When La Crosse County officials were presented with an atypical alternative to imprisonment known as day reporting, the response was virtually unanimous.
My initial thought was, are you kidding me, said La Crosse County Circuit Court Judge Dale T. Pasell. I think that was an instinctive reaction by most people when the idea was first discussed.
The concept is rooted in electronic monitoring techniques and scheduled appointments for both accused and convicted people rather than work-release and Huber. Day reporting also allows people to potentially avoid incarceration all together, provided they adhere to strict guidelines.
Initially perceived as a radical venture, the plan was put into effect in January 2006. More than one year later, it has thrived and officials in La Crosse County have more or less accepted and adapted to the changes.
Proposed as another option to imprisonment, day reporting is one element of electronic monitoring, a rehabilitative measure which has gained popularity in recent years.
Day reporting is really just one aspect of electronic monitoring, but the entire process is much more effective than it was in the past, said Pasell. The technology today allows us to be so much more efficient.
Though the system seemingly allows offenders to walk the sidewalks like any other citizen, the majority are not free. Bracelets with GPS capabilities are affixed to qualified offenders and can monitor daily activity down to the minute.
La Crosse County Sheriff Steve Helgeson noted that most squad cars are equipped with laptop computers, which allow officers to link into offender files.
We can respond with the click of a button and send out a case worker if necessary, said Helgeson. Thats something we couldnt do in the past.
Those sentenced to day reporting are required to attend sessions at the justice sanctions center. The frequency is determined by the court, which, according to Pasell, has ranged from twice a day to once a week.
Since the most common cases involve drugs and alcohol, offenders are also subject to regular testing. For severe alcohol-related cases, the county purchased 10 SCRAM bracelets, which can test an offender sitting on their couch every 20 minutes, 24 hours a day.
Failure to comply with any of the regulations involved with electronic monitoring results in immediate jail time. Because of the penalties, Pasell believes the process puts the responsibility on the shoulders of the offenders, which has not always been the case.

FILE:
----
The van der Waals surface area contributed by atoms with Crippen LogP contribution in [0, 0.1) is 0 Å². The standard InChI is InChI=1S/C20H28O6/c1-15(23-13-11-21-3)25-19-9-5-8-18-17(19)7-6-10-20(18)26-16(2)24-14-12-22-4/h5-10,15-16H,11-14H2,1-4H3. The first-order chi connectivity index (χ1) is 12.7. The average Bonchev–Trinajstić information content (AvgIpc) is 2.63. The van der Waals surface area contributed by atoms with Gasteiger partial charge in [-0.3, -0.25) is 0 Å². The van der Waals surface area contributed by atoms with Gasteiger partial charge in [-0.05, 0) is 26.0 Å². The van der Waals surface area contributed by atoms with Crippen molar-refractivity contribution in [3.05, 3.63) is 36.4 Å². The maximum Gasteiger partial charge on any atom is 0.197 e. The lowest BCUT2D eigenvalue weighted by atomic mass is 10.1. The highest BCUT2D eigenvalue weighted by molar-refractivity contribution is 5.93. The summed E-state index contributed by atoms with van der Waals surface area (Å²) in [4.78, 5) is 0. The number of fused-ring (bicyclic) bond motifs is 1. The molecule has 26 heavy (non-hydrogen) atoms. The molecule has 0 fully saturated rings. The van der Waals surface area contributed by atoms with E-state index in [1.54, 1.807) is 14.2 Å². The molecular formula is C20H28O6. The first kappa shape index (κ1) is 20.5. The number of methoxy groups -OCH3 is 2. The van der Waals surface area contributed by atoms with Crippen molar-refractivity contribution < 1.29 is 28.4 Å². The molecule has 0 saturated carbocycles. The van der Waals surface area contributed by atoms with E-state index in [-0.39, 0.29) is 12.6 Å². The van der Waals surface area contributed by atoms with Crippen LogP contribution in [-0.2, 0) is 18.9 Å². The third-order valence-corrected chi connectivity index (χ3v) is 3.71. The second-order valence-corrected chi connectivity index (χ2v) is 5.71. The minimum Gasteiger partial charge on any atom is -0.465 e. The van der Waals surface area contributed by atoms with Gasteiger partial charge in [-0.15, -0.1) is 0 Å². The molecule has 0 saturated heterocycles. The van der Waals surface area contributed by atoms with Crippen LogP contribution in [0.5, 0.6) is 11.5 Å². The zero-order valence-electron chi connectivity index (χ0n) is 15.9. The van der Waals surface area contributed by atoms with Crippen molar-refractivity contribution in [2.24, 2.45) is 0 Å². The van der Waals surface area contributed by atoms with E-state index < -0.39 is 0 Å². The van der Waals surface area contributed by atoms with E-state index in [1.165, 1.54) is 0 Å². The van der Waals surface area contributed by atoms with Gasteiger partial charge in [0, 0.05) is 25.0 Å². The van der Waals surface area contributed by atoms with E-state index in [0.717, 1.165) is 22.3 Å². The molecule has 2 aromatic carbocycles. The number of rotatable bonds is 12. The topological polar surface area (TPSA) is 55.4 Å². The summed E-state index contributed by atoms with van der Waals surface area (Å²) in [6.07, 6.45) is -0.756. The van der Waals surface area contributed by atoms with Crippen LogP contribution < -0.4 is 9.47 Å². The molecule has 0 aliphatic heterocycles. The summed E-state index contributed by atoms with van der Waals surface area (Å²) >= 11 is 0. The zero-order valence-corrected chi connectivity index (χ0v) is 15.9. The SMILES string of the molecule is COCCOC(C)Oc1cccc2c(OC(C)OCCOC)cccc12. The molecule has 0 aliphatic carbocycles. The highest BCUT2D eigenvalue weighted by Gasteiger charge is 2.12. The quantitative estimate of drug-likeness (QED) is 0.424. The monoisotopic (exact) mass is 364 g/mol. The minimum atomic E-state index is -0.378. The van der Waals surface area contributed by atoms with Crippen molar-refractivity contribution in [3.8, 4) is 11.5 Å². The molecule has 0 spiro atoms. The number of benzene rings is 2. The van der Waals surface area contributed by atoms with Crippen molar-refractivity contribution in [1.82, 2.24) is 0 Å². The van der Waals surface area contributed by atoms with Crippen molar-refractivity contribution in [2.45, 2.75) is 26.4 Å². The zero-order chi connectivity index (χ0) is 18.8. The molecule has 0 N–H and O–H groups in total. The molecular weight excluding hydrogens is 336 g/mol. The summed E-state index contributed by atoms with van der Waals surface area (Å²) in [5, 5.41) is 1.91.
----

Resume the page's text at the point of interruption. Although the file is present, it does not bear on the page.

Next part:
Even those on Huber could be out 12 hours a day and we really had little idea of where to find these people, said Pasell. It could be seven days later and wed find out someone wasnt even working anymore.
While the ability to regulate offender activity has improved, the decision as to when to impose electronic monitoring sentences has become more difficult.
It has really forced judges to more carefully sentence an individual case, said Pasell, who stated that the process only applies to those who would have previously been considered for work-release or Huber.
In some cases, we feel the offender is best served by monitoring, but in others there is need for jail time.
In some cases, it can be both. The flexibility has allowed judges to divide sentences and even implement day reporting in probationary and bond sentencing.
A person could be sentenced to 30 days in jail; then upon release, be subject to extended day reporting as part of probation, said Pasell.
Judges also have the option of substituting aspects of day reporting in setting bond. In a drug offense, a judge could require the accused to attend testing in lieu of a monetary bond.
In a lot of cases, people seem more comfortable with that type of arrangement and it gives us in the court an opportunity to address the severity of the situation before a person is freed on bond, said Passel.
According to Pasell, all five circuit court judges in La Crosse County have now had extensive experience with day reporting and advanced beyond their initial reservations.
The transition has been a smooth one for the most part, according to Judge Ramona A. Gonzalez and she praised the specialized rehabilitation the program provides.
I think its a greater tool than the warehousing of Huber or work-release, said Gonzalez. In my opinion, we were basically providing an expensive hotel service for offenders.
County officials were obviously optimistic the program would succeed as the work-release jail was closed at the end of 2005. With a capacity of 110, the facility is now vacant and officials are contemplating demolishing the structure.
Even law enforcement officials, who Helgeson said were wary of endorsing the project at its outset, appear receptive
to the results.
Our number one concern was the amount of inclusion police would have, said Helgeson, who stated that there have been no significant repeat violations by offenders in the program. Public safety is our priority and there were reservations that came with an idea like this.
An initiative to enhance police involvement was put into place on Jan. 1, 2007, which includes home visits by officers in coordination with the drug courts.
The effort is likely a step in strengthening the public perception of electronic monitoring and day reporting.
I think people really wrestle with what constitutes punishment, said Helgeson. One of the issues brought up is how do victims view it. Are they satisfied with the outcome if a person is still out on the streets?
Pasell noted that those afforded the opportunity of electronic monitoring would have likely been part of a work release anyway.
This isnt something that was put in place without a lot of thought and research, added Gonzalez. This was de-signed as a long-term project and so far, I think it has been pretty successful.